It’s Election Day. By the time you read this, I will have voted. It’s possible that by the time you read this the fat lady will have sung and the election will be over; votes counted; streets swept clean of confetti. If you waited long enough, the recount lawyers may already have walked away, and the nation’s attention will be back on football. And that’s fine with me, because I don’t want to talk about politics. I want to talk about something that everyone can agree on; how painful it is to deal with the IRS.
After we filed our taxes last April, we got a letter from the IRS claiming that we owed them money. After a painstaking review we were able to figure out that we had made a mistake with an IRA. In layman’s terms, money went into one bucket that should have gone into another. We remedied the mistake and filed an amended return. The new return showed that the IRS owed us money. In the fullness of time, the IRS notified us that they had seen and accepted our amended return and that a refund would be sent to us, which was good to know since the check arrived the day before the letter!
We fast forward now to a day not so long ago, when the letter carrier rang our doorbell. Andrew got there first so he was signing when I said, “Oo, it’s so exciting to get a letter you need to sign for!” I was envisioning an offer of representation from a fancy New York agent, or better yet, a three book deal from the Random Penguin! I was vaguely aware that the letter carrier was apologizing for the delivery and I couldn’t understand why good news would upset her. Then Andrew handed me the letter, addressed to me, from the IRS.
The letter said I had thirty days to send them $353.03 or they would start garnishing my wages. My first thought was, not so smart are you IRS? I don’t have a job! My next thought was, hold on, we don’t owe the IRS money. And if we did, why was it addressed to me? It wasn’t hard to determine that the sum was the amount of my personal IRA (re-characterized for our amended return) plus $11.76 of “failure to pay” and $5.27 of interest. Now we get to the painful part.
I spent fifteen minutes on hold, only to find out that the woman who finally plucked me out of telephone limbo couldn’t help me. I was an advanced issue. I had a moment of panic when she said she was going to transfer me, envisioning the call being dropped and having to start again from scratch, but she got me successfully to the next person. And there the success ended. Sixty-two minutes later, most of it spent on hold with brief interruptions to assure me that she was still working on it or to confirm something I’d already told her, the verdict was in – she couldn’t help me over the phone.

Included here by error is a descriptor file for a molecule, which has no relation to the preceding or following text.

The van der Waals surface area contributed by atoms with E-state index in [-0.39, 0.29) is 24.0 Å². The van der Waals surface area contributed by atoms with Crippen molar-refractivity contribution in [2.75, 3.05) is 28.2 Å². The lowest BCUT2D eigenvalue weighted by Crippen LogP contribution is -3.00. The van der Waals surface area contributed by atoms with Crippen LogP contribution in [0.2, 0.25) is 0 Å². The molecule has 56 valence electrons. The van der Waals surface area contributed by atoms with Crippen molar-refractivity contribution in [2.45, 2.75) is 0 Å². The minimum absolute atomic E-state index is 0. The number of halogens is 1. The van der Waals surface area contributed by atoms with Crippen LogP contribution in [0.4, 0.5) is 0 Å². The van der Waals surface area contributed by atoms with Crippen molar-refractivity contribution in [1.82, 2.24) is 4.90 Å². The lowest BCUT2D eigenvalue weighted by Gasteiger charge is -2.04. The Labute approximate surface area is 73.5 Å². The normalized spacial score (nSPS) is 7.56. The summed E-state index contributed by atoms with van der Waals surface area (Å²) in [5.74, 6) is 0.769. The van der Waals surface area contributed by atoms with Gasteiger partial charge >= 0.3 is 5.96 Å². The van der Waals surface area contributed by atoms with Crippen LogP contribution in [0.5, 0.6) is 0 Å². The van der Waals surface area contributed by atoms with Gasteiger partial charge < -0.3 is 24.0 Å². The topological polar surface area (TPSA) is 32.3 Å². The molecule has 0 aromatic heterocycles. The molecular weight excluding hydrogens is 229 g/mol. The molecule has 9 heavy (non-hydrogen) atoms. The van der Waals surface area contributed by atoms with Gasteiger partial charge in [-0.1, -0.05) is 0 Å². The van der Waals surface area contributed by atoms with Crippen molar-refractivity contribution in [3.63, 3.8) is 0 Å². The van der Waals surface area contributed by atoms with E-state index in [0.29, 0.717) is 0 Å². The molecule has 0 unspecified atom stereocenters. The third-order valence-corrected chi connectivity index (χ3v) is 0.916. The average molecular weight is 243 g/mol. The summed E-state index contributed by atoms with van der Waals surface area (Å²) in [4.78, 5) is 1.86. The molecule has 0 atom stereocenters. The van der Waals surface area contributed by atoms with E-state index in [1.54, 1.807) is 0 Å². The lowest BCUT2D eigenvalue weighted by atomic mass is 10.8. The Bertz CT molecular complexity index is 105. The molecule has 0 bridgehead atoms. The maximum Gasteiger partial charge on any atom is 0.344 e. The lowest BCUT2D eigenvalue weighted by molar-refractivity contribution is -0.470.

The computer indicated that we, the married-filing-jointly-entity owed nothing to the IRS. The form that included the numbers that produced the $353.03 indicated that we owed no money. And yet, somehow, I owed money. She allowed as how it was highly irregular, and she may even have said I might be right, I didn’t owe anything, but I may have been hallucinating by then. But in any case, she would have to escalate the issue, off-line, and someone would get back to me in a month or so. I only hope it’s before they try to garnish my wages.
AHHHHHHHHHHHHHHHHHHHHHHHHHHH!!!!!!!!!!!!! IRS-hell! My worst nightmare! A heart attack. (I’d be tempted just to pay the $353 even if it meant begging in the subway…might prevent a heart attack, or final attack of total brain freeze!) One of the reasons I’ve always favored a flat tax. It could possibly saves lives. Or at least, cut down on treating anxiety attacks.
The kernel of a plot for your next novel????
Do you want the name of a good tax guy? When I started contracting I started using him and 10+ years later I’m still happy.
I’m good, thanks. They’ll figure it out eventually.